2015 – USA
Director: Ridley Scott
Words: C. Abbott
Even the most avid follower of Ridley Scott’s recent work would be hard pressed to defend the sliding quality of his filmography. Yet it is true that in nearly all of his work, he has an eye for a shot like no other. From the science fiction milestone of Blade Runner to the narrative torpor of Exodus: Gods and Kings, the cinematography has been a shining beacon within Hollywood. Scott is a filmmaker that struggles to distinguish a great script from a poor one. When he finds the right one, the results are always gratifying.
Set vaguely around 30 years from present day. We follow a team of astronauts on a manned mission to Mars. That is until a catastrophic storm forces the mission to see an abrupt end. However botanist Mark Watney is left stranded, alone, with nothing but the prospect of years of isolation and survival.
What we are left with is a film that plays as a Robinson Crusoe style tale of overcoming the seemingly impossible. Cast Away in space, with sprinklings of Moon, Gravity and Interstellar to boot. Watching Watney figure out how to survive a mounting series of obstacles is as entertaining as it is intriguing. The real meat of the story is found here. Where it lacks is the story back on Earth. We follow NASA as it tries to juggle the media and a make shift rescue back to Mars. The back and forth between Chiwetel Ejiofor and Jeff Daniels is its saving grace. But time and again we see shoddy attempts at tension building with dramatic pauses and implausible character interaction. One character in particular played disappointingly by Donald Glover makes you yearn for the isolated dunes of Mars. Yet all this is secondary to the performance of Matt Demon, easily one of his most enjoyable and engaging in years. His charisma powers the narrative forward, sometimes to a distracting degree but never annoying. He makes you root for his man, he makes you desperately want to see him make it home and that is the most commendable part of this film.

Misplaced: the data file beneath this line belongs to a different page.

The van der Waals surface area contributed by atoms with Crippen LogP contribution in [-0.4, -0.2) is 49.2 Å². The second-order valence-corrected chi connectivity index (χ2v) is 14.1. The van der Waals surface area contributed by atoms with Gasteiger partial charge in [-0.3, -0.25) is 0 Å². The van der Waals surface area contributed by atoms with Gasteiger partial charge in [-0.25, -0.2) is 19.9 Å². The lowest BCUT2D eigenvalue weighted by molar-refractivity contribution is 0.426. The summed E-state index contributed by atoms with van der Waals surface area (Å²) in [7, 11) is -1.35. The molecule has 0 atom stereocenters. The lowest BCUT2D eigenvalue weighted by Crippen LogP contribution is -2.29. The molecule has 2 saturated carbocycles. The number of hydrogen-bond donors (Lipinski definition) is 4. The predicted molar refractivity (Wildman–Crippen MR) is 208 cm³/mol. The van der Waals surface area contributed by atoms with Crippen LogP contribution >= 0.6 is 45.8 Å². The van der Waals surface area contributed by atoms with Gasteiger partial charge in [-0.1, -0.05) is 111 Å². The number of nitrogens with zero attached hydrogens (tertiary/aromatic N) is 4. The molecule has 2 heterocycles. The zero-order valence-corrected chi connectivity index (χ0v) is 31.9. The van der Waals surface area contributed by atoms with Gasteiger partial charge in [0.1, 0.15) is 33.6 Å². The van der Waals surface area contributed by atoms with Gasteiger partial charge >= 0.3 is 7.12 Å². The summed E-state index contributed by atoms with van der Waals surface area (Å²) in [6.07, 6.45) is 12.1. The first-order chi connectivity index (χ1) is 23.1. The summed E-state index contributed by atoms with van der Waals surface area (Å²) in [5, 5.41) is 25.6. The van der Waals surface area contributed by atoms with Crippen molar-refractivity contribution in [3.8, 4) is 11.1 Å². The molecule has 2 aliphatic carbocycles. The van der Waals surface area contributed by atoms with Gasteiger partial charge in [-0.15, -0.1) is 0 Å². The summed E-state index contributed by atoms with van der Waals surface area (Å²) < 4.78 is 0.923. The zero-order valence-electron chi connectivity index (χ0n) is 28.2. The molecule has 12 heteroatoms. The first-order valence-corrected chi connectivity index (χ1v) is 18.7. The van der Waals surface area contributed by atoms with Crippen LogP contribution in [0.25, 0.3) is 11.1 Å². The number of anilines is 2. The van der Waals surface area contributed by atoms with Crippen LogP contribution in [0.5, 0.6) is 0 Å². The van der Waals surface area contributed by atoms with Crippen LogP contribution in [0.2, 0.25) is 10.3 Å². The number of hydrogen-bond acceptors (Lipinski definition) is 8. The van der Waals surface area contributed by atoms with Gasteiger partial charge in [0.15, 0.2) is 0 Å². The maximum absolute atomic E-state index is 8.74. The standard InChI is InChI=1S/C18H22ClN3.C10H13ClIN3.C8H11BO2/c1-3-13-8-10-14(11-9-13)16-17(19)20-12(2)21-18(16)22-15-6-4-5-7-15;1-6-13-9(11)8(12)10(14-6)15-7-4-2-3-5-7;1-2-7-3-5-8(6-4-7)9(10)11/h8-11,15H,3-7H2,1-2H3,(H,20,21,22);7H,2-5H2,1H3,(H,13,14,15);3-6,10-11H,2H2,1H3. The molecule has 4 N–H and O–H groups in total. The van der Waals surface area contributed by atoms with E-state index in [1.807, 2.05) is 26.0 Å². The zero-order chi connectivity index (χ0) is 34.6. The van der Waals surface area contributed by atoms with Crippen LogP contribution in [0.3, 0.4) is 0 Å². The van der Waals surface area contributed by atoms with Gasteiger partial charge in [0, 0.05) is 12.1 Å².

While it is true Drew Goddard’s screenplay or Andy Weirs novel is the backbone to this films accessibility, Ridley Scott does also deserve credit and it’s been too long since that can be said. He truly succeeds in capturing the emptiness and scale of this alien world. A film that takes place entirely in a sea of orange sand sounds like it would become tiresome to look at. But Scott manages to retain the sense of awe and excitement of exploring a new world should instil. That being said George Millar did achieve similar earlier this year by making endless desert consistently gorgeous. However he had the help of a lot more adrenaline that comes with muscle cars and explosions.
If nothing else this film should be seen to help reinvigorate a quality in humanity that this generation can’t participate in. Exploration. It’s time we headed to the stars, and Mars is the first outpost of many. As the films sees people put aside differences to aid Watney, we need to do the same and push into the final frontier. Interstellar wet our appetites for the stars and The Martian is continuing this resurgence of general fascination. For this reason, this is a film to see, enjoy and respect.